The thing we call “Mental Health” system so often clamps its iron jaws around us – disabling not just the person given the diagnosis but also their entire family. The effect can be devastating, and it often takes a decade or more before the people caught in the trap realise its not working for them and they need to find different way.
This is an open letter from a mother who wanted us to share what finding the hearing voices movement has meant to her. It’s pretty much as it first came out at 4am. I’d asked, the previous day, if there was something she would like to share from her experience.
It has been edited – lightly – to protect identities.
Q. What has finding The Hearing Voices Movement meant for you?
Meeting you, and other people who live well with voices, liberated me from the tyranny of the story I’d been fed and believed – about illness and leaving it to the professionals – and allowed me to see my daughter as “normal” and capable of recovery. A lot of harm was caused by my own misguided actions and the trauma inflicted on us by the people who were supposed to be helping us.
I felt like my adult daughter’s keeper, the long arm of the law, coercing her into taking the hated prescription drugs, getting her to appointments, calling the ambulance, waiting for hours in rundown waiting rooms for regularly scheduled ten minute appointments where concerns were dismissed, no one seemed to get well, and the only thing on offer were hospital time and drug “adjustments”.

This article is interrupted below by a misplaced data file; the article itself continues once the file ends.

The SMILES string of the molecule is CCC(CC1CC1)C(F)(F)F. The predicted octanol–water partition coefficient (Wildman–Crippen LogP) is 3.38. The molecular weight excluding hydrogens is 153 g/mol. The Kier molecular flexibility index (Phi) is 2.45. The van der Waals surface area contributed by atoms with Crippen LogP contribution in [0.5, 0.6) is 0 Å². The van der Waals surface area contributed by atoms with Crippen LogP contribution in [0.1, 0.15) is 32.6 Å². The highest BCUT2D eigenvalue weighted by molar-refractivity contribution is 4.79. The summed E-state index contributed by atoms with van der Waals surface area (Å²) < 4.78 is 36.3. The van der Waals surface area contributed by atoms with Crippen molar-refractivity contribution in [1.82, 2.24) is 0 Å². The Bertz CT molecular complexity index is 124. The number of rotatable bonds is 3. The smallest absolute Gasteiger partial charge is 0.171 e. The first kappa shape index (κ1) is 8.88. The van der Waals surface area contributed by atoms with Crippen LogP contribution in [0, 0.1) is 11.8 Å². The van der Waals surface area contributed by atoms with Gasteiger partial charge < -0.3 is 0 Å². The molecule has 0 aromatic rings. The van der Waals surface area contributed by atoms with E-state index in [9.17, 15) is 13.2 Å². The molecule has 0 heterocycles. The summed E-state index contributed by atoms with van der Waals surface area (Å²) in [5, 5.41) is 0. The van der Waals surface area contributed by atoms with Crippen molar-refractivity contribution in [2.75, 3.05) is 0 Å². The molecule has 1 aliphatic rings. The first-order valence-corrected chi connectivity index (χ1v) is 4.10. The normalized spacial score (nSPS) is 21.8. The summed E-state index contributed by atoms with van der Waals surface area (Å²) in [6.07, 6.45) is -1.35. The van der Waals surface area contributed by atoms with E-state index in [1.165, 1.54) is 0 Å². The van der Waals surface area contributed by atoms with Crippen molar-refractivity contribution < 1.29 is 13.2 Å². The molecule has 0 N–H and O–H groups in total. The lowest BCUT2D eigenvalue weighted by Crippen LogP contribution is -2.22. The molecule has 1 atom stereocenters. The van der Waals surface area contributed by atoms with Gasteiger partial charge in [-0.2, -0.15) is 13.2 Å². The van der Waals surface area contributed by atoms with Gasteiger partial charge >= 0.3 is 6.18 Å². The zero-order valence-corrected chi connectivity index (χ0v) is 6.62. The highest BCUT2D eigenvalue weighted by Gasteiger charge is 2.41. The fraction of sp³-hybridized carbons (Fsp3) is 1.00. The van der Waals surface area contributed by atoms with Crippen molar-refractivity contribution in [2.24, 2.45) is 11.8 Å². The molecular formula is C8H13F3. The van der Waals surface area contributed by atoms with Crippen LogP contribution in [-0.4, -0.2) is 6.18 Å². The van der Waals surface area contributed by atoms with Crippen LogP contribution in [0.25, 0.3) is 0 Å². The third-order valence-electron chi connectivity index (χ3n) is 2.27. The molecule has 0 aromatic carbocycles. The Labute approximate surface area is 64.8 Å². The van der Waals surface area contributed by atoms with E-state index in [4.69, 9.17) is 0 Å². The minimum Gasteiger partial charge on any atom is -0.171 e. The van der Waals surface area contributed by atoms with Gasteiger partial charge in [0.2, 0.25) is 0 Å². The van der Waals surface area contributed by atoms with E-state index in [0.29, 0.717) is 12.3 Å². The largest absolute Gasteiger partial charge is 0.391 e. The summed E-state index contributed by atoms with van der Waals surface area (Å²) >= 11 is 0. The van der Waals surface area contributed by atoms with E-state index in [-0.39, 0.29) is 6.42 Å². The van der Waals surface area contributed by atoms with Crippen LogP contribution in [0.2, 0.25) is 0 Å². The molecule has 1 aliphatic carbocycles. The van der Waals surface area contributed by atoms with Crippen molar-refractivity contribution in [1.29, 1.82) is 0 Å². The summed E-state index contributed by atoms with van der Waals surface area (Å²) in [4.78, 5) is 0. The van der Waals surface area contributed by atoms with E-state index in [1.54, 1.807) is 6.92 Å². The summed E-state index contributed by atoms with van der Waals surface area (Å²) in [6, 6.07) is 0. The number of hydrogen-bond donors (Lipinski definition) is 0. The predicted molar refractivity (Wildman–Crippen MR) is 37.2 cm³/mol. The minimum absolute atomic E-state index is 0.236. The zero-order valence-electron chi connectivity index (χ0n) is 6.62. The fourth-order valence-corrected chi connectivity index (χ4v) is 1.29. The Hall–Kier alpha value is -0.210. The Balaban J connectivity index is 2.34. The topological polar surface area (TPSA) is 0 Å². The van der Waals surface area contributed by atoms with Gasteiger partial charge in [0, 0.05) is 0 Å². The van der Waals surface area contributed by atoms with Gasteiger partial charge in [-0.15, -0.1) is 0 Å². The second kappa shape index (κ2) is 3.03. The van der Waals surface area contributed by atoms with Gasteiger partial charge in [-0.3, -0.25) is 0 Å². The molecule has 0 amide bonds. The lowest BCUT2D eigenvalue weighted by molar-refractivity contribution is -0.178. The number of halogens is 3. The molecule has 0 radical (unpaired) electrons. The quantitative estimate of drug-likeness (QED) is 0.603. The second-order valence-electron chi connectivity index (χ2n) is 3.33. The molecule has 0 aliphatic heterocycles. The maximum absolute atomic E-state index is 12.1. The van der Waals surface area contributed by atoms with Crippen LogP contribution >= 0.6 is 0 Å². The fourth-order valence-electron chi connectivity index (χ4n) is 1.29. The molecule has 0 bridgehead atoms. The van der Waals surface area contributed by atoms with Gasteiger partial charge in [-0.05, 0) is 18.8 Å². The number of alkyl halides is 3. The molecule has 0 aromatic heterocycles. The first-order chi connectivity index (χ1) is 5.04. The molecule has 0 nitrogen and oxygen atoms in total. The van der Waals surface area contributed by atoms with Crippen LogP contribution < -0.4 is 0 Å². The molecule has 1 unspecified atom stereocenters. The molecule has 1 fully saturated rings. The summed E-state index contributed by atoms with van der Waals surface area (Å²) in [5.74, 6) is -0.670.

I watched my beautiful daughter restrained, put into isolation, locked up and drugged against her will. I was told that it would prevent her condition from getting worse, becoming permanent. I tried to convince her it was for the best. The doctors wouldn’t speak with me. Nurses gave conflicting information.
I thought I was fighting for my daughter’s life.
I saw her develop facial tics, lose her hair, put on weight, lose too much weight, then put it on again. I saw her stop menstruating, bleed from her breasts, lose her balance, coordination, develop tremors, shortness of breath, heart palpitations. She wore sweaters in the summer, went barefoot in the cold. She couldn’t cry. She stopped cleaning and looking after herself. She quit school, lost jobs, then stopped trying. She vomited, often. She got pneumonia, drank too much beer, coffee..started chain-smoking. I got conflicting information about drugs and their side-effects from pharmacists and doctors.
It was horrifyingly painful to watch and to endure alongside her.
But I stayed, alongside her, walked with her, swam, shopped, biked with her. Took her on trips, registered her for courses, college, yoga training, dance classes & massage therapy. Helped her put together cvs, helped her look for jobs, drove her to private therapy appointments. Intervened with family, who were often cruel, took her out to dinner, on holidays, helped her fill out forms, she was always losing things, her purse, ID..stuff..buying things she couldn’t afford..
Mostly, I worried.